Output tone use varies as well. In California the Angeles, San Bernardino and Cleveland NF's have an output tone of 103.5 for all repeaters. The UHF links and microwave links used to bring that repeaters transmissions to the dispatcher's console allow the system to distinguish the repeater in use. The repeaters are all shown on the dispatcher's console and when a repeater is in use the icon either flashes, displays brighter than the others or changes color.
On other National Forests in California the input tone is also transmitted on the output frequency. This is used to allow the system to identify the repeater in use.
Finally, there are National Forests like the Tonto that transmit a tone different from the input tone on the output frequency of each repeater. The system then distinguishes what repeater is being used. In most cases, this varied output tone is not one of the standard repeater tones, either the nationwide 8 tones or the California 16 tones. When you do a tone search on a federal natural resource agency frequency and see that it is not on the tone list I provided here then you know that this last tone configuration, where the input and output tones are different for each repeater. Mt. Ord has an output tone of 241.8 and an input tone of 123.0. This really doesn't matter for the scanner listener as should you want to program your radio with a channel that is labeled "Tonto NF - Mt. Ord" you would program the channel with 241.8 and don't need to know what the input tone is. However, if you hear radio traffic where the unit says "Phoenix, Engine 62 on Tone 2" you should not program 123.0 in the Mt. Ord Channel of your scanner.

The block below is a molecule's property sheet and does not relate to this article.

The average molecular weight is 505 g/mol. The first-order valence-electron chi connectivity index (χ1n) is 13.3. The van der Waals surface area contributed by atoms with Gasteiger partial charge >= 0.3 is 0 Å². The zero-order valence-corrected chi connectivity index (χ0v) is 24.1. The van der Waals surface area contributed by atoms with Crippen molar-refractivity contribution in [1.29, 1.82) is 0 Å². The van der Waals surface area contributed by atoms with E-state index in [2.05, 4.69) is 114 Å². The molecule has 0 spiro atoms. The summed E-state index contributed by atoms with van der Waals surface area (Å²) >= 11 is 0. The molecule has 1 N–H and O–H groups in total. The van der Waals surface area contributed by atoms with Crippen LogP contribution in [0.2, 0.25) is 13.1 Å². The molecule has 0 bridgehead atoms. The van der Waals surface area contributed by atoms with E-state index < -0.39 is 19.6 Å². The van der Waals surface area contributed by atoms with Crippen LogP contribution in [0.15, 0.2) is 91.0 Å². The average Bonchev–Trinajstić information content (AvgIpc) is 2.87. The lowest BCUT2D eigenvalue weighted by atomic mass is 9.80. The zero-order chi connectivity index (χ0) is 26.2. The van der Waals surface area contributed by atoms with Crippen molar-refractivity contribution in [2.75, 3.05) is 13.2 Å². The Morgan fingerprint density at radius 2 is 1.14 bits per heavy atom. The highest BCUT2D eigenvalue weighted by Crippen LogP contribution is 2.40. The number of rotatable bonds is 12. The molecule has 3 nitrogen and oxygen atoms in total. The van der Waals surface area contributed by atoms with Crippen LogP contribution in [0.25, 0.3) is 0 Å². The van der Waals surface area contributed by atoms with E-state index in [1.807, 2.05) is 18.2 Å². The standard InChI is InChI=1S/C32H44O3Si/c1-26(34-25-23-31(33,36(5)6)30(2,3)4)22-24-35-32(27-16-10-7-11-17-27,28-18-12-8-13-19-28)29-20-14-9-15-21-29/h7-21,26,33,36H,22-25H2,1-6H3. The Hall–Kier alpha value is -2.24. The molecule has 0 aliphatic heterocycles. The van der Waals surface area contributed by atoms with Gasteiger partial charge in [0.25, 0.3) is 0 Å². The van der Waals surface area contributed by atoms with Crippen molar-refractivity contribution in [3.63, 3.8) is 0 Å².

If you have come across a channel plan for the Tonto, it will not show these different output tones for each repeater, just the input. You have to figure out the output tone that is used for a different input tone. Either that, or you rely on someone else to do it and update the RR Wiki showing this.
In the channel plans I've been able to access in the last nearly 30 years, I've noticed a trend for various federal and state natural resource agencies to adopt the tone number of the California plan and even some using tones 9-16 in the same way. They are doing this without national direction requiring them to do so.
I think a national standard directing the 16 tone plan should be policy. As I understand it, one of the issues raised in the Arizona State Division of Forestry investigation of the Yarnell Hill Fire spoke of a disparate tone situation in the radios of the agencies that responded. If one agency was using the nationwide standard tones or the expanded 16 standard tone plan and another was using other tones this would make it difficult for a federal radio to transmit, let's say a tone 88.5 used by a state or local agency because it is not selectable on the federal agency's Bendix Kings. The state or local radio may not be able to receive a frequency unless a tone of 88.5 is transmitted or all the radios of the state or local agencies turn off their tone guard. This may sound like a simple solution, but given the chaos of initial attack or a blowup on an extended attack with new resources arriving on a fire mid shift, without a shift plan in their hands, this little detail might be lost and communications will be compromised. If this is a factor in a single or multiple fatality event then it is time to adopt a nationwide standard.
“It has become appallingly obvious that our technology has exceeded our humanity.” Albert Einstein
Last edited by Exsmokey; 08-16-2014 at 9:55 PM..